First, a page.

Metropolis (Masters of Cinema Series) Review
The saddest thing about Fritz Lang's Metropolis is knowing it will likely never be seen in its fully uncut 153-minute original version. A few weeks after the 1927 premiere in Berlin it was shockingly pulled from cinemas, for reasons still not clear though it is suggested the running time was considered too great for it to succeed internationally. Historians suggest that as a result its three original negatives were made available for various distributors, one of which was sent to Paramount for American distribution. An early example of fatal tinkering, not least of which was Paramount tailoring their needs by excessively cutting the film in fear of it delivering the wrong message in the form of religious annotations and feeling that a shorter attention span needed to be accommodated for. The second negative would be used to create copies for the German market and the third for exportation (which has since been lost). The main problem that inflicted the three negatives was that each one used alternate footage, shot by the reportedly difficult to please director during multiple takes. Naturally some of these were good; others not so good and had been inserted into the negatives, producing quite a number of differing versions of the film. Experts have gone on to say that portions of these negatives may even have been reworked from duplicate copies that contained inferior shots or performances, prior to the finalisation of the masters.
Metropolis has been painstakingly researched over the years and the attempts at restoring it have been both successful and in vain, but thanks to Friedrich-Wilhelm-Murnau-Stifung and a group of dedicated archives the film was restored as closely as possible to the original in 2001, with a newly arranged score from Berndt Heller based upon Gottfried Huppertz's 1927 original.
For this review I shall be looking at the film from different perspectives. The first comes from what is up there on the screen for all to see and the second summarising the missing footage that exists solely in text based form.
The story of Metropolis takes place in the year 2000, where social groups have been separated according to their wealth. Below the city of Metropolis the poor work in ten hour shifts to maintain power to the vast and rich cityscape above, where the upper class frolic and enjoy life. The owner of the city, Joh Fredersen (Alfred Abel) lives high up in the Tower of Babel where he overseas his creations put into effect, unknowing that an underground plot to overthrow society is being developed. His son, Freder (Gustav Frohlich) becomes a sympathiser for the working people and realises the importance of an imminent upheaval that will ultimately bring down the city. When Freder decides to swap places with worker George - 11811 (Erwin Biswanger) he finds himself drawn to the underground where he meets the resistance leader, Maria (Brigitte Helm) and quickly falls for her charms. Meanwhile, above ground Joh learns of this plot and appoints Rotwang (Rudolf Klein-Rogge), a deranged scientist to devise the ultimate creation - a machine in the likeness of Maria, designed to infiltrate the underground and regain the workforce's loyalty.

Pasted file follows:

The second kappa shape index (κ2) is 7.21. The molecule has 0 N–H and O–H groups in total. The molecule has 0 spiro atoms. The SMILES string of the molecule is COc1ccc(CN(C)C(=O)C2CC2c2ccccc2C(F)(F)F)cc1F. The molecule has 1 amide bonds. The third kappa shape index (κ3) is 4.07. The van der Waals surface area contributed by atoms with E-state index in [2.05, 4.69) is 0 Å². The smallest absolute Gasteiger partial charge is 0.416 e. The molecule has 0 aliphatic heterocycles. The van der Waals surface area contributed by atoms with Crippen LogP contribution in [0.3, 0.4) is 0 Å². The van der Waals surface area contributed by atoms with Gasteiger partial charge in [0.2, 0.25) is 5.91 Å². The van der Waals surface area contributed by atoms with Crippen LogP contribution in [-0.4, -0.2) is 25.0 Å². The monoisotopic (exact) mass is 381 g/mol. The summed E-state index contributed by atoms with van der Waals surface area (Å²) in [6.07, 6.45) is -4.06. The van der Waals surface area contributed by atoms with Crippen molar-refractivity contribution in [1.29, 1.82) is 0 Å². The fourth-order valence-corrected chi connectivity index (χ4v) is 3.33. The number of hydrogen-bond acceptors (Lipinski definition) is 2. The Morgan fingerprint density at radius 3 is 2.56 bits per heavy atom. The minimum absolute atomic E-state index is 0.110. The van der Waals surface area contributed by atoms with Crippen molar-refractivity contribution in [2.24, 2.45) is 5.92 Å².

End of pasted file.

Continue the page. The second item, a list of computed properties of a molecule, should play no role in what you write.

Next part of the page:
The most immediate thing about Metropolis is how influential it is. Sometimes I wonder if it was made before its time but then seeing it at face value suggests more than just a nice looking science fiction production. The film is bent on delivering a commentary more so than it is on showcasing the world of tomorrow, but what it does is blend the two well enough to deliver a haunting and interpretive vision of the future which sees Lang use the ideals of the 1920's and suggest that our future is destined to be forever the same despite an outward face lift as technology progresses. I believe this was his intention anyway and by looking at almost 80 years of progression it becomes apparent that Lang is pretty much on the ball. While his vision is still far from what we see today his depiction of overruled society speaks volumes now just as it did then.
There's no denying the visual impact that Metropolis carries. Indeed no other film matched Lang’s vision until the emergence of Blade Runner in 1981, and Ridley Scott’s masterpiece owes much to the film that pioneered such aesthetic splendour. But Metropolis offers a very strange and surreal look at the technology and fashions of the new millennium. The film permanently looks like a retro fusion where on one hand we have glorious structures and on the other people riding around in classic cars, flying bi-planes and adhering to fashions that probably wouldn’t have lasted ten years beyond the film’s production time. Understandably costume designer Aenne Willkomm could only interpret her own vision of the future, playing off the character’s personalities with her designs and as pleasant as they may be they feel dated even by the film's own standards in 1927.